India has launched a massive vaccination drive with the aim of inoculating all adults against COVID-19. As a result, the government has opened vaccinations to all adults from today, 1st May.
During the drive, Indian states have been;charged with the responsibility of immunizing the 600 million adults younger than 45. The federal government also aims to give jabs to 300 million healthcare;and front-line workers as well as people older than 45.
The vaccination drive comes amid India’s battle with a deadly second wave;of the coronavirus, that has overwhelmed the country’s health system.
According to officials, as of 30th April, less than 2% of the country’s population had;been;fully immunized against COVID-19 and around 10% had received a single dose.
Experts noted that the country’s wide economic disparities made access to the vaccine inconsistent. In the past, government vaccines have been free but limited to specific groups of people. Private hospitals were also permitted to sell shots at a price capped at 250 rupees, or around $3.
Only a fraction of India’s population will be able to afford the prices charged;by;private hospitals for the shot, according to experts.
Some health officials have, however, warned;that that conducting a massive vaccination drive now could worsen the surge in a country.
“There’s ample evidence that having people wait in a long, crowded, disorderly queue could itself be a source of infection,” said Dr. Bharat Pankhania, a senior clinical lecturer specializing in infectious diseases at Britain’s University of Exeter.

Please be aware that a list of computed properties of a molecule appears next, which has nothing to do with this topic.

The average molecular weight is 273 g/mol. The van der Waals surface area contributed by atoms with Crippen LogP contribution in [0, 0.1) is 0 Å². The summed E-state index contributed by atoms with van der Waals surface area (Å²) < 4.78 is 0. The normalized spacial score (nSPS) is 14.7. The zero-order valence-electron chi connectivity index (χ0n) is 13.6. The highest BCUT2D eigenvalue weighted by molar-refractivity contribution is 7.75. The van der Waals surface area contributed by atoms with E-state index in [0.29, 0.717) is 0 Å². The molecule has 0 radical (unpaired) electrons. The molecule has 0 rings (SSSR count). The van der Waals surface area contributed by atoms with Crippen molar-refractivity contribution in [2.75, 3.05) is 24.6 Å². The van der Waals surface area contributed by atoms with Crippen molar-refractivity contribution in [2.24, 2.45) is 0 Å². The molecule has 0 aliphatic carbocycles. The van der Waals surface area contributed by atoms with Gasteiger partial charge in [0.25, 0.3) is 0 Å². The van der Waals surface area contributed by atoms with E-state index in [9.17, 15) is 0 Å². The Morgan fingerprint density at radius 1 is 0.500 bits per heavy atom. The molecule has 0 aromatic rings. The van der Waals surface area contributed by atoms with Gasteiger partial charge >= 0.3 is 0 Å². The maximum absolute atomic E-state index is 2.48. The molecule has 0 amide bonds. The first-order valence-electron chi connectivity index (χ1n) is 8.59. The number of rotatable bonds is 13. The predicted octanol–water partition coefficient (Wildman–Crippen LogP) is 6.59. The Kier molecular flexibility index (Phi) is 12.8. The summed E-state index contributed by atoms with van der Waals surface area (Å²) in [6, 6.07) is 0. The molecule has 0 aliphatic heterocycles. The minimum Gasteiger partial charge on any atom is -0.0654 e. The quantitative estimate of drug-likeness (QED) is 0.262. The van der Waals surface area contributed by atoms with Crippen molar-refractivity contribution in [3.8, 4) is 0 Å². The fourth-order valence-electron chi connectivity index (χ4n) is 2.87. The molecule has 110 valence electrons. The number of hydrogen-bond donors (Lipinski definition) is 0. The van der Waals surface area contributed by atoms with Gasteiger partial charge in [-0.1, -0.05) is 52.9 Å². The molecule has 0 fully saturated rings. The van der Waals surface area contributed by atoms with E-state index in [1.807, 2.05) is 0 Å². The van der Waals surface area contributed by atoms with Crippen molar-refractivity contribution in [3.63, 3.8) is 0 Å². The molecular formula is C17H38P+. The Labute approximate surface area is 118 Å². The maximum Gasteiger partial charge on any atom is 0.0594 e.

He urged India to first stop the circulation of the virus by imposing “a long, sustained, strictly enforced lockdown.”
Government ignored warnings on variant
Scientists from the Indian Sars-CoV-2 genetics consortium (Insacog) have revealed that they warned officials in early March of a new and more contagious variant of the coronavirus taking hold in the country.
Despite the warning, the scientists said the federal government did not seek to impose major restrictions to stop the spread of the virus.
The scientists pointed to millions of largely unmasked people,;who attended religious festivals and political rallies that were held;by Prime Minister, Narendra Modi, leaders of the ruling Bharatiya Janata party and opposition politicians.
They also cited the tens of thousands of farmers camped on the edge of New Delhi protesting agricultural policy changes.
Addressing the issue, Ajay Parida, director of the state-run Institute of Life Sciences and a member of Insacog, noted that researchers first detected B.1.617, which is now known as the Indian variant, as early as February.
Insacog shared its findings with the health ministry’s National Centre for Disease Control (NCDC) before 10th March, warning that infections could quickly increase in parts of the country.
However, Shahid Jameel, Insacog’s Chair, said he was concerned that authorities were not paying enough attention to the evidence as they set policy.
“Policy has to be based on evidence and not the other way around. I am worried that science was not taken into account to drive policy. But I know where my jurisdiction stops. As scientists we provide the evidence, policymaking is the job of the government.”
The Indian variant has now reached at least 17 countries including Britain, Switzerland and Iran, leading several governments to close their borders to people travelling from India.
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